The new World of Coca-Cola museum is a huge, $96 million undertaking that celebrates one of the world’s most identifiable brands, the iconic 122-year-old “real thing.”
For most people, coming to the World of Coke at Coca-Cola’s international headquarters in Atlanta is not a science project in learning how the company turns coca leaves and kola nuts into the world’s most popular drink. (Coke never has revealed the formula and probably never will.) Rather, it’s cozying up to a brand that has been a part of everyone’s lives. A big part of the experience is a display of the marketing materials we’ve all lived with: the shapes of the bottles, the changing logos, the ads and posters, movie clips and audio presentations, jingles and other symbols of Coke through the years.
But Coke doesn’t want this simply to be a bath of nostalgia. Rather, says Patrick Kells, Coca-Cola’s director of commercialization, the enterprise – and especially the retail space – is an attempt to show how contemporary and meaningful the company still is, to look forward while embracing the past.
“One of the goals was to stretch people’s thinking about Coca-Cola,” says Kells. “We want people to take away a feeling of optimism, energy, inspiration.”
The Coca-Cola Store at the end of the tour continues the message of the company as a forward-looking corporate citizen, a responsible resident of the earth and a relevant component of everyone’s life. For one thing, the store was designed to achieve gold certification from LEED (the Leadership in Energy and Environmental Design green building rating system), from the bamboo floors and recycled rubber floor mats to the use of plywood fixtures and fluorescent lighting. Even some of the merchandise follows the theme of the store, which is “Recycle. Repurpose.”
Messenger bags and CD cases are made of vinyl from old Coke billboards. Discarded bottle wrappers were turned into wallets. Recycled aluminum can tabs were hand-woven into purses. Plastic bottles were reclaimed, converted to fiber, blended with cotton and used to make T-shirts and totes. Glass bottles were broken up and set in sterling silver and are being sold as jewelry. “These are all things that would otherwise have ended up in landfills,” Kells says.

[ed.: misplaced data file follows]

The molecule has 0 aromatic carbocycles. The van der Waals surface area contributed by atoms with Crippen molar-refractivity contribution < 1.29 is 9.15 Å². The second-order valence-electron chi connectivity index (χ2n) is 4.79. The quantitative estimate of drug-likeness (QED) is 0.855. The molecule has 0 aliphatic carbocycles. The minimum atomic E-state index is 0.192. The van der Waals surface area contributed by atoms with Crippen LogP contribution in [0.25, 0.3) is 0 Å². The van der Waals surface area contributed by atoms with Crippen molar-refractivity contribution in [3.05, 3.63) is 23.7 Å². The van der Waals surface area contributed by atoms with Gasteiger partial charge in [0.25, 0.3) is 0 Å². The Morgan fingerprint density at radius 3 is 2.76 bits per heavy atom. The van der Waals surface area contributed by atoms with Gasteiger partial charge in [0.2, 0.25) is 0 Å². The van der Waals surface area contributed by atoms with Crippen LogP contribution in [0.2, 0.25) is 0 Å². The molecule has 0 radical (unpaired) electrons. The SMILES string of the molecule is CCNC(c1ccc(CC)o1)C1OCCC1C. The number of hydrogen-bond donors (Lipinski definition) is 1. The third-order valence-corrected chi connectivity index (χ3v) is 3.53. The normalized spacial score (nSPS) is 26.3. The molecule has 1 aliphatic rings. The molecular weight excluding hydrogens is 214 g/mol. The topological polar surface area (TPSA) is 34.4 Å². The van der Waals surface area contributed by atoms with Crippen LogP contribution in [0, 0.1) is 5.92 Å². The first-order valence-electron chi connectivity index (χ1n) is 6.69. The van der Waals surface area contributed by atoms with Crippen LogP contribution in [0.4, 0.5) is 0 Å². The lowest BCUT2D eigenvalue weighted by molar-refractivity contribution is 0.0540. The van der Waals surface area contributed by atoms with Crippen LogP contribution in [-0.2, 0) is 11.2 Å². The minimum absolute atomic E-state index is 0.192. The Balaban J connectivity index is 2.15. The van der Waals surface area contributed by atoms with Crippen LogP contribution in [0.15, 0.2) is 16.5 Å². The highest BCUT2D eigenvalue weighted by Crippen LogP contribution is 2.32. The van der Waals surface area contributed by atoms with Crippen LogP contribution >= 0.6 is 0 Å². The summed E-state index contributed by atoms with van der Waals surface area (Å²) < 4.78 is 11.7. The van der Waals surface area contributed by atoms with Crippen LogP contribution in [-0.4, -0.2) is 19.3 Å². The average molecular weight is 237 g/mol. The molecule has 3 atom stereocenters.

And the merchandise is not just of the traditional logotyped keychains-and-coffee-mugs variety. “Coke tried to look beyond the beverage and develop products that can connect to an active, cutting-edge psychographic that appreciates the culture of design,” says senior project manager Scott Faucheux of design firm Pompei A.D. (New York). Lifestyle merchandise – floor cushions, dinner plates, lamps, etc. – is more noteworthy for the inspiration of London-based designer Zakee Shariff or Los Angeles-based Studio Espinosa than for any association with the brand. “The message is ‘harmony, peace, a better tomorrow,’ ” Kells says.
The intermittent use of familiar Coke icons is meant to be “continually surprising,” says Kelly Kozel, senior design manager brand/retail stories. “It was as important for us to communicate the genuine and authentic side of our brand as it was to create a space that provides a platform for new products.The products and the visual merchandising in the store reflect the intent to be an agent of what’s new and engaging.”
To make sure that message is heard, store planners had to slow the crowd down. Traditional “exit retail” tends to be a rushed experience – souvenir-shopping on the way out the door. So the designers grappled with how to flow an expected 6000 visitors a day through the 9000-square-foot space without overwhelming them, giving them opportunities to stop and browse. Pompei’s solution was a semi-circular racetrack aisle pattern with intermittent pavilions to allow people to get out of the flow and check things out.